עֶרֶב/evening— is the period when light is mixed in with the darkness.
בֹּקֶר/morning — is where everything is crystal clear.
We have to examine ourselves to know whether our thoughts and hashkafasare clear or mixed up. It is hard to distinguish between the twilight of עֶרֶבand the dim light of early בֹּקֶר, however one leads to darkness/obscurity and the other to crystal-clear light/clarity.
How do we examine ourselves? Not through our own analysis, because we have personal biases. We can only measure ourselves by someone who is outside of us — the tzaddik/rabbi and a friend/chavrusa.
As we have seen, Avraham is very much connected to the boker. The bokeris a time of chesedand emunah, traits that are clearly reflected in Avraham. After the evening Shemawe say emes ve’emunah — we have emunahthat when we go to bed at night and entrust our souls to Hashem, in His great chesedHe will return our souls to us in the morning. As we say: לְהַגִּיד בַּבֹּקֶר חַסְֽדֶּךָ/to tell of Hashem’s kindness in the morning.12In Eichahwe say: חֲדָשִׁים לַבְּקָרִים רַבָּה אֱמוּנָתֶךָ/anew in the mornings, great is Your emunah.13This is reflected in the words of מוֹדֶה אַנִי/modeh ani, where we thank Hashem for our renewed souls, and we say רַבָּה אֱמוּנָתֶךָ/great is your emunah, because just like we have emunahin Hashem that He will return to us our souls, so too Hashem hasemunahin us that at the end of the day we will return our souls to Him anew, different from how we were in the morning, having grown inavodas Hashemthroughout the day.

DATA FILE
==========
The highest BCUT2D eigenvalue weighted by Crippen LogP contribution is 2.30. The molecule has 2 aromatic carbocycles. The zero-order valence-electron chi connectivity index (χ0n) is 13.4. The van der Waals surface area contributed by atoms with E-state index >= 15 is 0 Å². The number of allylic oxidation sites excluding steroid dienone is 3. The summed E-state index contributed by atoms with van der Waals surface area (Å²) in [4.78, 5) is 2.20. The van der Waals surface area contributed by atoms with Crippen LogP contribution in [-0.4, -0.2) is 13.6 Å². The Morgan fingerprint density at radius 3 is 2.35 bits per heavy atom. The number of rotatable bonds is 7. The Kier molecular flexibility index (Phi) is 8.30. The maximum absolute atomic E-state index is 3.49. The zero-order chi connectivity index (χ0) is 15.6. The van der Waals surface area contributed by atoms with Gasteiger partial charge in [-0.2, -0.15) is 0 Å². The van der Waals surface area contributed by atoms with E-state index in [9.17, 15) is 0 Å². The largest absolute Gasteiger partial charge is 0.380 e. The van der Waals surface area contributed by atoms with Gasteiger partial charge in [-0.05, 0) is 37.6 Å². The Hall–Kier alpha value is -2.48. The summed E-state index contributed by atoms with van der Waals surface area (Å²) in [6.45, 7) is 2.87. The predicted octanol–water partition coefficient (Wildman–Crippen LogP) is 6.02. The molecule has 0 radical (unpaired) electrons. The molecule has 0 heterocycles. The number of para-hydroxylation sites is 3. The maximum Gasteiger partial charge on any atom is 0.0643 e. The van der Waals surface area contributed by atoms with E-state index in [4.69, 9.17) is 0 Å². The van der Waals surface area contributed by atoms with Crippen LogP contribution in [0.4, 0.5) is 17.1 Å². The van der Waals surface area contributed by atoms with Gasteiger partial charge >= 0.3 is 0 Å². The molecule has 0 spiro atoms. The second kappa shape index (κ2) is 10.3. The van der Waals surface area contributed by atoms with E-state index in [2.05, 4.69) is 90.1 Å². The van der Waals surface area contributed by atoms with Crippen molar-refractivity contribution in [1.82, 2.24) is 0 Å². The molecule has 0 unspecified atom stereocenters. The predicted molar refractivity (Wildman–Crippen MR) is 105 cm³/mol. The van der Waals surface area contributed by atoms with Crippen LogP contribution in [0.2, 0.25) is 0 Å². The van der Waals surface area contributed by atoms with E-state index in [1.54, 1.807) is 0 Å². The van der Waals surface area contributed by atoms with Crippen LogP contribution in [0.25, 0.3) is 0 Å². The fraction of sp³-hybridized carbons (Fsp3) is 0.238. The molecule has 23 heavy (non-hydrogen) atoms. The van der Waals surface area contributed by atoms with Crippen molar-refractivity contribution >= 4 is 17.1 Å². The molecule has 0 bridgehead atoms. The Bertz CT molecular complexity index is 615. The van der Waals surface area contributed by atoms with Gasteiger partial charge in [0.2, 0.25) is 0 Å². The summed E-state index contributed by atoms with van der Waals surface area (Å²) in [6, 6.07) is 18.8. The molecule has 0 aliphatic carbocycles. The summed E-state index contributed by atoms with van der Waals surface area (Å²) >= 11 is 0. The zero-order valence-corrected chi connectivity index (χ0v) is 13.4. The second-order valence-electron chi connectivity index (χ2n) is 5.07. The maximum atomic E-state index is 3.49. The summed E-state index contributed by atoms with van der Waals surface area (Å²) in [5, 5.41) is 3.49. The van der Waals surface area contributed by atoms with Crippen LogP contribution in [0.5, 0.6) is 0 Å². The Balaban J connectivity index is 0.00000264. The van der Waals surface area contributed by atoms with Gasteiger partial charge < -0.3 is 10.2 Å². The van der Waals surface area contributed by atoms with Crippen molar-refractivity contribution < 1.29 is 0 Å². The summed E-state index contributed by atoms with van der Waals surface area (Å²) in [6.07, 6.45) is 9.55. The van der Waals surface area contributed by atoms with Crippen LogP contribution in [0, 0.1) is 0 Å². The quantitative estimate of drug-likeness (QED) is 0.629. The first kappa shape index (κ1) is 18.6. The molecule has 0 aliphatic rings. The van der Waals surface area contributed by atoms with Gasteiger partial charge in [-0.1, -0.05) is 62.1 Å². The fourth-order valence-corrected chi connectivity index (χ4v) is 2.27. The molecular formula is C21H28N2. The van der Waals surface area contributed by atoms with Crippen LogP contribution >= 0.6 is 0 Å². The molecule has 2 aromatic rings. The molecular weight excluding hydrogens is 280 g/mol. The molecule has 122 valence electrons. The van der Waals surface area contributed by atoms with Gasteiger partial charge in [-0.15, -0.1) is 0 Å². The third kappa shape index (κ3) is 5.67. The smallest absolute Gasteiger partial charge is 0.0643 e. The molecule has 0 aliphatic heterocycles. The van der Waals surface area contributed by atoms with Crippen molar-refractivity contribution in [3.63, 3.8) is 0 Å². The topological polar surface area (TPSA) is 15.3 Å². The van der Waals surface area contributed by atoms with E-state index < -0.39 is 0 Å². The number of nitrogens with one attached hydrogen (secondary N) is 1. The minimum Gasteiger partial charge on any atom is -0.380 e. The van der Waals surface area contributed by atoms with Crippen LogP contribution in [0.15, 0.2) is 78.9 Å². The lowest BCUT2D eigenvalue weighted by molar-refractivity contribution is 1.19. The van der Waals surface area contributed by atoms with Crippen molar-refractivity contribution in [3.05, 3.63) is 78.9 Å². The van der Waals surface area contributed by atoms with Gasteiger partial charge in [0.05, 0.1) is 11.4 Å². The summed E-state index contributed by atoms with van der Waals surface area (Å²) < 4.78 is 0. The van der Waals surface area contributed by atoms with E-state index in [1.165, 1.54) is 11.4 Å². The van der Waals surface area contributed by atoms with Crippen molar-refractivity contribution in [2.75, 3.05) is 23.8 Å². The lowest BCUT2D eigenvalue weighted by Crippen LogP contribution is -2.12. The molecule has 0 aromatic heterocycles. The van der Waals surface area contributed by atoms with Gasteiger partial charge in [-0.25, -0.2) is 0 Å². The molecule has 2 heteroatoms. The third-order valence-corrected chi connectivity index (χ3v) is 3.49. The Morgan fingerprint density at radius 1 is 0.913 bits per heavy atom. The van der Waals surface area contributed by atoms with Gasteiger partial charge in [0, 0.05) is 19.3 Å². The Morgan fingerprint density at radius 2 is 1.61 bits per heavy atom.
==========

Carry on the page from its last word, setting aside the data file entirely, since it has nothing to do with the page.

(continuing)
So this is the meaning of בֹּקֶר/morning. A time to say modeh aniand thank Hashem for His kindness and emunah, a time to reflect in prayer, a time to לְבַקֵר/examine and see clearly who runs the world, a time to be like theבָּקָר/cattleand recognize our master, a time to do בִּיקוּר חוֹלִם on ourselves and examine our ways.
2C.f. ibid 44:3.
4See Ibn Ezrato Bereishis1:5.
5See Kli Yakarto Bereishis18:1.
9Pirkei D’Rebbe Eliezer 36.
11Kli Yakarto Bamidbar16:29.
Rabbi Tzvi Abrahams was raised in The United Kingdom, and emigrated to Israel where he received his Rabbinical ordination. He recently published the book Root Connections In The Torah, and lectures on the beautiful connections of Biblical Hebrew root words. Tzvi lives in Zichron Yaakov, Israel with his wife, children and their friendly dog.